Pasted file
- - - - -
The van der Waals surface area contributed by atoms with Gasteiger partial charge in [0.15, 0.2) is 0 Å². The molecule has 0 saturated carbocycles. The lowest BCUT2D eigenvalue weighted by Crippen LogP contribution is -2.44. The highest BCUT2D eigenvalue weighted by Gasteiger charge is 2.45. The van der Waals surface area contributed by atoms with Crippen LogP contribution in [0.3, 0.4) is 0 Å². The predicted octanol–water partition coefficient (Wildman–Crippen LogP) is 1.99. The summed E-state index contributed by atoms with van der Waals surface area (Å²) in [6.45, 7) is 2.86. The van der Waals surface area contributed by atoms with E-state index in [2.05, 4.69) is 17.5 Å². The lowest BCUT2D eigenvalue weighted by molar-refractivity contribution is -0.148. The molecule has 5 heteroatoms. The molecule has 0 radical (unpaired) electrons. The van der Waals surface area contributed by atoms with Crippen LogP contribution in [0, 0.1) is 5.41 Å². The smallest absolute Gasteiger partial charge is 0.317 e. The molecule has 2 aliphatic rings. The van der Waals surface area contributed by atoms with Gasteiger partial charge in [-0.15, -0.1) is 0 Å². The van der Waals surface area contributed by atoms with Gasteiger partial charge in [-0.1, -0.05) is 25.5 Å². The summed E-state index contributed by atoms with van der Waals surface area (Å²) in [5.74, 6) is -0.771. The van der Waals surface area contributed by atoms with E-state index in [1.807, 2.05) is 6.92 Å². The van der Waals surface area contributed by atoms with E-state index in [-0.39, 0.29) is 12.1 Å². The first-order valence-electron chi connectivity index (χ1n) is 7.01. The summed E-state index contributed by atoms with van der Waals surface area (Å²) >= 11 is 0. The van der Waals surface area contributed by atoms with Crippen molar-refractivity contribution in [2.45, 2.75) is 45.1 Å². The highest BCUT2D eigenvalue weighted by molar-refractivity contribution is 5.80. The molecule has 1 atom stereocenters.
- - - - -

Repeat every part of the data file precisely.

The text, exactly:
The van der Waals surface area contributed by atoms with Gasteiger partial charge in [0.15, 0.2) is 0 Å². The molecule has 0 saturated carbocycles. The lowest BCUT2D eigenvalue weighted by Crippen LogP contribution is -2.44. The highest BCUT2D eigenvalue weighted by Gasteiger charge is 2.45. The van der Waals surface area contributed by atoms with Crippen LogP contribution in [0.3, 0.4) is 0 Å². The predicted octanol–water partition coefficient (Wildman–Crippen LogP) is 1.99. The summed E-state index contributed by atoms with van der Waals surface area (Å²) in [6.45, 7) is 2.86. The van der Waals surface area contributed by atoms with E-state index in [2.05, 4.69) is 17.5 Å². The lowest BCUT2D eigenvalue weighted by molar-refractivity contribution is -0.148. The molecule has 5 heteroatoms. The molecule has 0 radical (unpaired) electrons. The van der Waals surface area contributed by atoms with Crippen LogP contribution in [0, 0.1) is 5.41 Å². The smallest absolute Gasteiger partial charge is 0.317 e. The molecule has 2 aliphatic rings. The van der Waals surface area contributed by atoms with Gasteiger partial charge in [-0.15, -0.1) is 0 Å². The van der Waals surface area contributed by atoms with Gasteiger partial charge in [-0.1, -0.05) is 25.5 Å². The summed E-state index contributed by atoms with van der Waals surface area (Å²) in [5.74, 6) is -0.771. The van der Waals surface area contributed by atoms with E-state index in [1.807, 2.05) is 6.92 Å². The van der Waals surface area contributed by atoms with E-state index in [-0.39, 0.29) is 12.1 Å². The first-order valence-electron chi connectivity index (χ1n) is 7.01. The summed E-state index contributed by atoms with van der Waals surface area (Å²) >= 11 is 0. The van der Waals surface area contributed by atoms with Crippen molar-refractivity contribution in [2.45, 2.75) is 45.1 Å². The highest BCUT2D eigenvalue weighted by molar-refractivity contribution is 5.80. The molecule has 1 atom stereocenters.